# Are the net microstates of the universe increasing?

In physics and chemistry we learn that entropy is given by $$S=k\ln\Omega$$

where $$S$$ is entropy, $$k$$ is Boltzmann's constant, and $$\Omega$$ is the number of microstates in the system. We also learn by the 2nd Law of Thermodynamics, that the entropy of the universe always increases. So if we apply both ideas, can we say that the number of microstates in the universe is always increasing? Or is this a naïve approach to the subject?

• Formally, this expression of entropy is only valid for an equilibrium macrostate. – Cham Feb 8 '19 at 2:16
• For one, $\Omega$ should be something more like "the number of microstates consistent with the observed macrostate." This can increase without the total number of microstates itself changing; the usual classroom problem of removing a partition between two gases and allowing them to mix provides an example of this. – Rococo Feb 8 '19 at 2:28

In statistical mechanics, the word entropy is used for $$k\ln\Omega$$ where $$\Omega$$ is the number of microstates that are compatible with specified conditions, such as a given total energy and/or a given total volume. If no conditions are specified, then it's the total number of possible microstates. Therefore, whenever we talk about (or read about) entropy in statistical mechanics, it is important to specify what, if any, conditions are being imposed.

Here's an example. Suppose we start with an airtight box full of gas sitting inside a bigger airtight box with no gas. If the smaller box breaks open, so that the gas molecules are free to move into the larger space, then the number of possible microstates of the gas has suddenly increased. In other words, if we define $$S$$ in terms of the number of microstates compatible with the given constraints, then $$S$$ has suddenly increased, at least if we pretend that the change in the available volume is the only information we have.

(By the way, in quantum theory, we count mutually orthogonal microstates.)

Now: is the entropy of the universe always increasing?

Although there are many possible microstates, the universe is in only one of them. We have only partial information about which one we're in, so many (maybe infinitely many) microstates are consistent with the partial information we have. We can define $$S=k\ln\Omega$$ where $$\Omega$$ is the number of microstates that are consistent with the information we have, and this $$S$$ may change with time, if it is finite at all. I don't think our understanding of the laws of nature are complete enough yet to quantify this, at least not for the whole universe, as noted in this post.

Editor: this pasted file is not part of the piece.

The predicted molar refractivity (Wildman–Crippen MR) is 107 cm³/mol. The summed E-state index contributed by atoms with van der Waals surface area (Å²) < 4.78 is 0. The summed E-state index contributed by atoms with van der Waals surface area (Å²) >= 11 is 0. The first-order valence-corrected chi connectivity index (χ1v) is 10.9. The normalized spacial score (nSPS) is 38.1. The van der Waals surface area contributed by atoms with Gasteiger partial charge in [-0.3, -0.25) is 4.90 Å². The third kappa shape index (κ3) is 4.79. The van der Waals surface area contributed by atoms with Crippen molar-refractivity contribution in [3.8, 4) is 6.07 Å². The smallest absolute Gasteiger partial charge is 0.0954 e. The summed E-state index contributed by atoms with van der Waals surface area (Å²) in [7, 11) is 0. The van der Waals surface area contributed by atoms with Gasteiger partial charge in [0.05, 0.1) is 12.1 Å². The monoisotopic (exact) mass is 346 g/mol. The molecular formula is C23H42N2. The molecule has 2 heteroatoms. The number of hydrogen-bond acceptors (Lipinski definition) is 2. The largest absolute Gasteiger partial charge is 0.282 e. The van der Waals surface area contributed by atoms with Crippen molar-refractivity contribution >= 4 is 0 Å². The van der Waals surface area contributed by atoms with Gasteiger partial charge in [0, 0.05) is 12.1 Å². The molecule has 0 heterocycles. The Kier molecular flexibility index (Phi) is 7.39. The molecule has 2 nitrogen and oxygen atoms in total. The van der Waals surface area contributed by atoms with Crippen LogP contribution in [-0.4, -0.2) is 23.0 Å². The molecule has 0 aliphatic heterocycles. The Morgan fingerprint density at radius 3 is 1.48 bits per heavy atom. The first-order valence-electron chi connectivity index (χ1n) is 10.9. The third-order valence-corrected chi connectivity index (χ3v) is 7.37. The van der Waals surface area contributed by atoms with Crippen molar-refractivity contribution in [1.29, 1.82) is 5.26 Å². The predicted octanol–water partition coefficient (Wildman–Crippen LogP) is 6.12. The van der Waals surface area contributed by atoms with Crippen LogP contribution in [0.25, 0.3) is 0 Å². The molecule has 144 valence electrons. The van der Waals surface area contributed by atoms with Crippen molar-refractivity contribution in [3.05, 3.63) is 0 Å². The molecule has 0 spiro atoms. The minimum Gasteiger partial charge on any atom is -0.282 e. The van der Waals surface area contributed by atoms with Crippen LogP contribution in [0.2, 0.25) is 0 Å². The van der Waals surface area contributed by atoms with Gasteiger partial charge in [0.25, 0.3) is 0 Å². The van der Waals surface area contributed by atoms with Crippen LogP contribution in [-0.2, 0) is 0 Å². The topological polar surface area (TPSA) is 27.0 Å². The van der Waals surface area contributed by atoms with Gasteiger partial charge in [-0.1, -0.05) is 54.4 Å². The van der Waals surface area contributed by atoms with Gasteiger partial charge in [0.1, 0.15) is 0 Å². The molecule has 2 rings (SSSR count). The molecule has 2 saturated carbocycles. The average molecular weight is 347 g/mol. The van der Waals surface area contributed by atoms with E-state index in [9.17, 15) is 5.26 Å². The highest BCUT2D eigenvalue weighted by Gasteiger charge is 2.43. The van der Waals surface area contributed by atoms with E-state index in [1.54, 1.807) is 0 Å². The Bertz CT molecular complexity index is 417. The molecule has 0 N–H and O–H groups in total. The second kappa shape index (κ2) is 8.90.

Some related thoughts can be found here:

Explain the second principle of thermodynamics without the notion of entropy

• Are you assuming the volume of the gas increases as soon as the small box breaks, or are you assuming the new system comes to equilibrium first? – BioPhysicist Feb 8 '19 at 3:07
• @AaronStevens That's an excellent question/point. I assumed for simplicity that we don't know anything else about what happens to the gas after the inner box breaks, as though it could instantly be in any one of the possible microstates compatible with that larger $V$. In reality, of course, we do have more info. We know that real gas molecules move at finite speeds, etc, and accounting for that knowledge would give an $S$ that increases smoothly. Or, as you said, we could get the same answer by waiting until equilibrium is reached: "equilibrium" = we've lost track of everything except $V$. – Chiral Anomaly Feb 8 '19 at 3:20
• In what sense can the number of microstates increase if the volume of the "universe" is infinite, or is the increase of the statistical entropy an indication that the eventual volume any gas expands must be finite? – hyportnex Feb 8 '19 at 15:57
• @hyportnex I don't know how to apply the statistical-mechanics concept of "entropy" to the whole universe. That's why I wrote "I don't think our understanding of the laws of nature are complete enough yet to quantify this, at least not for the whole universe, as noted in this post." However, according to arxiv.org/abs/hep-th/0007146, an asymptotically de Sitter spacetime (like ours) has a finite entropy; but this idea involves quantum gravity, so I didn't go there. Practical applic'ns of the 2nd law involve finite systems. – Chiral Anomaly Feb 8 '19 at 17:33
• Thanks. My question was actually hinting at this statement by Clausius because I have always been a bit surprised by its implication from a historic point of view: "The energy of the universe is constant. The entropy of the universe tends to a maximum." I cannot make any sense out of this unless I assume that energy/entropy/size, etc., are all finite for the whole universe, whatever that may mean in classical physics but in classical physics with "Eucledian 3D space" must be infinite... what am I missing? – hyportnex Feb 8 '19 at 18:02